Measuring the impact of investment decisions is essential in the transition to a sustainable economy writes Darina Barrett, KPMG’s Dublin based Asset Management lead for EMA. With this in mind, KPMG and the Cambridge Institute for Sustainability Leadership (CISL) are developing an online tool that provides insight into the impact of investments on people, the environment and society.
Navigating a course for investors and other stakeholders is fraught with complexity and risk as the clock ticks inexorably for a planet in deep stress as a result of environmental degradation.
Inevitably, COVID-19 has accelerated and amplified the need for solutions. Thus, it’s timely that KPMG and the Cambridge Institute for Sustainable Leadership (CISL) will be working closely together to make the social and environmental impacts of investments more visible. The core of this collaboration is the development of an online tool to be launched this autumn that provides insight into the influence of investments on people, the environment and society. The tool will be particularly suitable for asset managers and asset owners for whom it is generally challenging to measure the impact of their investments at portfolio level.
The basis for this collaboration is "The Investment Impact Framework" developed by CISL alongside a group of leading asset manager and asset owners convened by CISL – The Investment Leaders Group. This framework provides insight into the impact of investments on people and the environment based on six themes derived from the Sustainable Development Goals (SDGs) of the United Nations. The online tool that KPMG and CISL are developing will make the framework much more easily accessible for asset managers and owners. The goal is to assess investment portfolios based on a common impact standard, enabling both asset managers and investors to make well-considered sustainable choices with their investments.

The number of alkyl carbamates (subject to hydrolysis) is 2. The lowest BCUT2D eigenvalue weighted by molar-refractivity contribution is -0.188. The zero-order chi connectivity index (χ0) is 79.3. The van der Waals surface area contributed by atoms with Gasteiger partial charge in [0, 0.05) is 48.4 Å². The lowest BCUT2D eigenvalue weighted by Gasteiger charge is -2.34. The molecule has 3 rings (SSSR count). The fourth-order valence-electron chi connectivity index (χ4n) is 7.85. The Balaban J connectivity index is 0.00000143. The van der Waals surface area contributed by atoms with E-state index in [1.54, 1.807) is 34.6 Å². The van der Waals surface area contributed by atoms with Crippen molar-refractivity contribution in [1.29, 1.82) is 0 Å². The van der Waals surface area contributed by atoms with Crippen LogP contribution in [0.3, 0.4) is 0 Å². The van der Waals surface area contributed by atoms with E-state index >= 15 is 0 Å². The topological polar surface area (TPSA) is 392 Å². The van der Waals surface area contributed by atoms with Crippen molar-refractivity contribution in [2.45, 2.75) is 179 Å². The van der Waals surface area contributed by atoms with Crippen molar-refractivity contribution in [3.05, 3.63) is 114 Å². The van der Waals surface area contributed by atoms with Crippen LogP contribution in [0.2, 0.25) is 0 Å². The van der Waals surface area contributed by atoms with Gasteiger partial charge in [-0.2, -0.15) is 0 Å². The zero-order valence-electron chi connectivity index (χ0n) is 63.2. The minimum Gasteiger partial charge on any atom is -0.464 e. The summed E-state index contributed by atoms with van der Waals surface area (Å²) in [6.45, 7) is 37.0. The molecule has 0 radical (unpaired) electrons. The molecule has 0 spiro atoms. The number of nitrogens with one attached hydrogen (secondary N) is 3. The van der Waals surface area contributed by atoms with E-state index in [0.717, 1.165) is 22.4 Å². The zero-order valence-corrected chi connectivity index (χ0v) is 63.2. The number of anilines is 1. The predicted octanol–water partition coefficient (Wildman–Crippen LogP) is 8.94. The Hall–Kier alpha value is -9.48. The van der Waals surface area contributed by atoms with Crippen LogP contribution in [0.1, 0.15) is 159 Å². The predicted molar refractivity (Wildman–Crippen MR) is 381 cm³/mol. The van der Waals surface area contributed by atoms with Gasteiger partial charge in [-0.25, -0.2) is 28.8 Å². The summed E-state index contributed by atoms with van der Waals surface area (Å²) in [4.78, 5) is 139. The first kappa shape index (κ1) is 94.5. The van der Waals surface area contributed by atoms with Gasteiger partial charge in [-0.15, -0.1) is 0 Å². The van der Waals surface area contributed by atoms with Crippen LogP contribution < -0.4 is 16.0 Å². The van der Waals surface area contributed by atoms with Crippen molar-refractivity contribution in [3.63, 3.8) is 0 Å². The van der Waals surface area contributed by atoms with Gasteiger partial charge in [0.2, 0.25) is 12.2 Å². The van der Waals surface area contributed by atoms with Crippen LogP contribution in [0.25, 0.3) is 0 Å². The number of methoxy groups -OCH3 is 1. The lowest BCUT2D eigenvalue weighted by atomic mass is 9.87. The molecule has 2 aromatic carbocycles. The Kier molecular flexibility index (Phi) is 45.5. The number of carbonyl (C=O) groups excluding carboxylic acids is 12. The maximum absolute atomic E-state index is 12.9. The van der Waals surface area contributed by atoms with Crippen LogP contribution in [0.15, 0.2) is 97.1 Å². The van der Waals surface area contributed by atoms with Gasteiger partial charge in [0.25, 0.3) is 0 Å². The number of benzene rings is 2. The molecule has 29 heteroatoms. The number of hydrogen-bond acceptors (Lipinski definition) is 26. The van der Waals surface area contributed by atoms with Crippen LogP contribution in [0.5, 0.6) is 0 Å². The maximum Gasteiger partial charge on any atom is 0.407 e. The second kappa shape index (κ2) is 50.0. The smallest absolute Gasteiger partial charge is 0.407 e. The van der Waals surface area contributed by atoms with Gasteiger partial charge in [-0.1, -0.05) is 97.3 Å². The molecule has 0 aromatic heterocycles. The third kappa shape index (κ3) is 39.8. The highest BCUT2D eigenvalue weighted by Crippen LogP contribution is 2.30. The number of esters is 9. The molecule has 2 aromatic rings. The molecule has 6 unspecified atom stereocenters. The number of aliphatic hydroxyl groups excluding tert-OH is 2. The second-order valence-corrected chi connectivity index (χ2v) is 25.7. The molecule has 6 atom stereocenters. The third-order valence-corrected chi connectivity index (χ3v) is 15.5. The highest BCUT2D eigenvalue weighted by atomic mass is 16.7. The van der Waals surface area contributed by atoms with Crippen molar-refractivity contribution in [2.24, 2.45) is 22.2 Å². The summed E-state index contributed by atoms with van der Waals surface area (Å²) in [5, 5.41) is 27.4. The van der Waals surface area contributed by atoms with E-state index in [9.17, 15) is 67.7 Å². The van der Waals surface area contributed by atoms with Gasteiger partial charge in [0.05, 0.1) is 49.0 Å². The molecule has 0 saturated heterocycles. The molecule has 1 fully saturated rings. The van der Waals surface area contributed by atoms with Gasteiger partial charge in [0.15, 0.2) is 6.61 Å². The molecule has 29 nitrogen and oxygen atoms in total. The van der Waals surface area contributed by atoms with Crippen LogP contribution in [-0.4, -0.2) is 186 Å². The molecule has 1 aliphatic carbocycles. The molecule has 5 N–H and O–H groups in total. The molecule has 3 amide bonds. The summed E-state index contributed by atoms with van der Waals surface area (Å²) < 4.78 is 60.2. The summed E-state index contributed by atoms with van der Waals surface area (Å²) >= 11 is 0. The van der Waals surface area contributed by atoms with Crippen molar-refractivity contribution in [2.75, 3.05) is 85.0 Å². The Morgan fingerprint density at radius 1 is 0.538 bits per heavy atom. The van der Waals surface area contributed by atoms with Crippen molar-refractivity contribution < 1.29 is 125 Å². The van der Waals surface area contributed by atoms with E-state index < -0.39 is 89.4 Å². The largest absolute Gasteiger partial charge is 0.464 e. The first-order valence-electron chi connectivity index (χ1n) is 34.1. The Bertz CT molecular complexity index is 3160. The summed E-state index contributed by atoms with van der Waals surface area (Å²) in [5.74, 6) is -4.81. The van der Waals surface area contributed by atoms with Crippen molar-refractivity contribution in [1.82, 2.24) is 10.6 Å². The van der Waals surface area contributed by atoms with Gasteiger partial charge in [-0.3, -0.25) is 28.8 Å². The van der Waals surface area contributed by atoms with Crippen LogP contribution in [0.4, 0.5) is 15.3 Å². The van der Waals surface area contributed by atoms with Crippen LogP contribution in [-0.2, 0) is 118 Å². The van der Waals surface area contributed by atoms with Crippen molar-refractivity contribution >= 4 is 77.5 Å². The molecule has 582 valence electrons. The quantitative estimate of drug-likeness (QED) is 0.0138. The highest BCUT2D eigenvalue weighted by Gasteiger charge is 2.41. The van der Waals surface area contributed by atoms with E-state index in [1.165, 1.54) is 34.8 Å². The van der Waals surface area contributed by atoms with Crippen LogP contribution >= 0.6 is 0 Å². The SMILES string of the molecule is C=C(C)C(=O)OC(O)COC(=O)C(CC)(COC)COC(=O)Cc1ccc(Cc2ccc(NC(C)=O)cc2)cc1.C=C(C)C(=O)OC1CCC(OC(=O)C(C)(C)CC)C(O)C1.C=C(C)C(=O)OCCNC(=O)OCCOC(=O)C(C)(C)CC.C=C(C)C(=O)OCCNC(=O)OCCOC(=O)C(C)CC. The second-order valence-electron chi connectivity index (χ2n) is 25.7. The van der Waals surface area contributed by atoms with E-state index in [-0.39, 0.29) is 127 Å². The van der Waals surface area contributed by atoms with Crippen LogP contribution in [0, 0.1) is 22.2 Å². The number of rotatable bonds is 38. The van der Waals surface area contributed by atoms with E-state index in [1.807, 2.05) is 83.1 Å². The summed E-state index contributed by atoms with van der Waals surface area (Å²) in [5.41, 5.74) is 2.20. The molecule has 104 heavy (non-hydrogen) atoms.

With our environment, investment decisions, governance obligations and shareholder expectations being increasingly interlinked, the role of the financial sector in shifting to a sustainable model cannot be overlooked. The old adage that you can’t manage what you can’t (or don’t) measure remains true. Measuring the impact of investment decisions is essential in order to properly interpret the role of the sector in the transition to a sustainable economy.
Asset managers allocate billions in investments on behalf of institutional investors, pension funds and individuals. As my Netherlands based colleague Leonie Jesse of KPMG Sustainability says; “The return on these investments is, of course, very important. But the realisation that investments can have a major impact on people, the environment and society is increasing enormously. Institutional investors want to be able to assess the robustness of their investment portfolios in the light of current societal changes, such as global warming, growing scarcity of raw materials and population growth. In addition, they increasingly receive questions from stakeholders about the impact of their investments. This forces asset managers to find ways to measure the impact of their investment portfolios and report to their clients and other stakeholders.”
However, according to CISL's Dr Jake Reynolds, measuring the impact of investments at portfolio level remains a significant challenge for asset managers. “Measuring the impact on one company on one specific theme is reasonably simple provided the requisite data are disclosed. It is a very different story however when a complete investment portfolio is examined across multiple sustainability themes. Low levels of data coverage, lack of familiarity with the underlying issues and an absence of standardisation render neat numbers and comparisons difficult. CISL’s framework offers a solution to this problem in the form of six simple quantitative tests based on readily available data. The ultimate goal is to assess all portfolios on a common basis to bring clarity for investment clients and beneficiaries. Our collaboration with KPMG will help us advance the framework in the future as new data sources become available, including in the important area of social impact.”
As COVID-19 adds to the challenges facing both society and business we must not lose sight of the need to pursue sustainability solutions. With this in mind, we look forward to launching the tool in the autumn. If you have any questions or observations in the meantime please do get in touch.